Guardians of the Galaxy, Vol. 2 is predicted to do around $150 million at the box office this weekend, which would be a pretty nice improvement over the original’s $94 million opening. Such an improvement would be well-deserved. The Guardians are a known quantity now, routinely ranked at the top of the Marvel Cinematic Universe (personally, it’s my favorite MCU film).
The whole cast is back, along with director James Gunn who marshals his impressive control of tone to make this film sizzle with energy, laughs and action in all the right spots. (There’s a game of catch that could’ve gone very badly, but Gunn makes it work. It’s almost magic.)
I had a couple of minor quibbles with the film (I’ll discuss them below), but this is a fantastic movie. Certainly, if you enjoyed the first film, you’ll love this one.
Spoilers for Guardians of the Galaxy, Vol. 2 after Gamora
The title sequence of the film embodies most of what’s great – and occasionally not-so-great – about Vol 2.
1. Most of the time, problems are solved by everyone shooting everything.
I get it. The characters are the focus here. The action grows out of character interaction. Which is how it should be. But pretty much every problem in this film external to the group dynamics was a hail of bullets that was pretty hard to follow. What makes the Avengers films great is that they can all do different stuff. Watching that first NYC battle was magical. The airport fight in Civil War had my audience squealing with delight.
2. We get it. There’s a sweet soundtrack.
One of the best aspects of Vol 1 was the killer soundtrack that was almost its own character in the film. From that first moment Star Lord turned on his walkman as he went Infinity stone hunting, we knew this was something special. And when he discovers “Awesome Mix, Vol 2” at the end of the film, we knew the second film would hold more of the same.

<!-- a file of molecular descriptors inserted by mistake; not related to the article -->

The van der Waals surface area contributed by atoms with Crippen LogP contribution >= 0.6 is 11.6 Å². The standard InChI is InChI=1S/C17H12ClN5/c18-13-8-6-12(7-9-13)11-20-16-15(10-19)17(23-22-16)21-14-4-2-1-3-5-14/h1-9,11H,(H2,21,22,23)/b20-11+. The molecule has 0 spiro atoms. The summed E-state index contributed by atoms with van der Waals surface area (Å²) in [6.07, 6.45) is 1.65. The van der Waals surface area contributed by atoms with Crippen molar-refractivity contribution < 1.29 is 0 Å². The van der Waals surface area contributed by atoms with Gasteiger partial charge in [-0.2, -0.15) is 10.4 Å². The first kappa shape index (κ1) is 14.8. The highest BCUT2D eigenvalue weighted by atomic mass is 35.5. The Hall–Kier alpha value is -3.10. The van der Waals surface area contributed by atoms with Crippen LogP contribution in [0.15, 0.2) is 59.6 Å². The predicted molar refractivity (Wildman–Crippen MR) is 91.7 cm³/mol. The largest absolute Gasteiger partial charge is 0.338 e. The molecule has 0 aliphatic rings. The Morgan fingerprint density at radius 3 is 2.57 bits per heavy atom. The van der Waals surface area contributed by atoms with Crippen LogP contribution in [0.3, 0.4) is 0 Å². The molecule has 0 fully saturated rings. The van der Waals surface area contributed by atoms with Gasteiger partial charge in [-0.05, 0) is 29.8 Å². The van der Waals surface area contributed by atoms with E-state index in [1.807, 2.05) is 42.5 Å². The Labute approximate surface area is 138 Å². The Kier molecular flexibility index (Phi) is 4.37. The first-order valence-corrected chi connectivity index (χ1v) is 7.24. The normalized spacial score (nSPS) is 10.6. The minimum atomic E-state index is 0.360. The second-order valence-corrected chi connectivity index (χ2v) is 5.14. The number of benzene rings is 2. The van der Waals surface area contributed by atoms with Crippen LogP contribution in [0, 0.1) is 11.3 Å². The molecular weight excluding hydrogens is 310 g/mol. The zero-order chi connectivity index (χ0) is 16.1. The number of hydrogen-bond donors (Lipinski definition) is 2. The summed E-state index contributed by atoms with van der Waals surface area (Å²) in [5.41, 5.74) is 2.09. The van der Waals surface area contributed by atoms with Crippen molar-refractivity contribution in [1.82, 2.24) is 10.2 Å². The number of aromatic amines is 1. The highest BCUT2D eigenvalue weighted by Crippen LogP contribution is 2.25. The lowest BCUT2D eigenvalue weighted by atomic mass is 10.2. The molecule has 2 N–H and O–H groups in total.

But a couple of times in this film, the soundtrack intrudes in a way that felt forced. Rocket asks the Ravagers if “anyone has a copy of Quill’s old music” (but how did they have Vol 2 if Quill didn’t even know he had it?).” Accuse me of picking a nit, but the movie tried its best to make me believe the songs fit organically. I didn’t need that, and it became distracting a couple of times.
3. Yes, we did see (and enjoy!) the first movie. That’s why we’re here.
Remember how hilarious it was that Baby Groot danced at the end of Vol 1? Well so does this movie. In fact, it’s clear from start to finish that Vol 2 is a big fan of Vol 1 (aren’t we all?). Easter eggs and self-referential metahumor are totally subjective. It worked about 95% of the time for me. But I rolled my eyes pretty hard at another Howard the Duck cameo.
4. Don’t Split Up the Team!
I know, I know. We had some character work to do with Yondo and Rocket (character work that – spoiler for later in the review – totally works). But some earlier parts of this movie dragged a bit, and the film just pops when everyone is together.
So what works so well in Vol 2?
Short answer: the characters. Longer answer: the Guardians became a defacto-family after the adventures in Vol. 1. (Insert Vin Diesel-centric #family Fast & Furious jokes here.) This film is all about how hard it is to be a family. Though Quill has to resolve some daddy issues and Gamora and Nebula resolve a sibling rivalry, the real arc of the movie belongs to Rocket.
Early in the film, Star Lord asks, “Is your goal to make everyone hate you? Because it’s working!”
That is Rocket’s goal. The “angry puppy”, as Mantis calls him (who is “so cute I’ll die!”), doesn’t know how to receive love, so he pushes everyone away. It’s only through his interactions with Yondu, who sees himself in Rocket, that the raccoon is able to receive his place in the Guardians family.
That’s not the most profound insight any film ever had, but Vol 2 doesn’t need profound to be true.
To no one’s surprise, Ego only sought Star Lord out to use him for Ego’s own ends (duh he’s called Ego). And Yondu turned out to be Peter’s true father, going so far as to sacrifice himself in a gut-punch of an ending. It all works because it is driven by the characters themselves.
I loved that after Star Lord “sees eternity”, it’s not his team that has to talk him back from the edge. Because he’s always loved his mom and his Guardians family. He’s not the kind of character who would be tempted by unlimited power. He’s always only wanted a place to belong, and he already had that.
One more thing: the movie looks amazing. Stunning, beautiful, seamless effects. Wow.
Okay, two more things: favorite new characters were definitely Mantis and teen-Groot.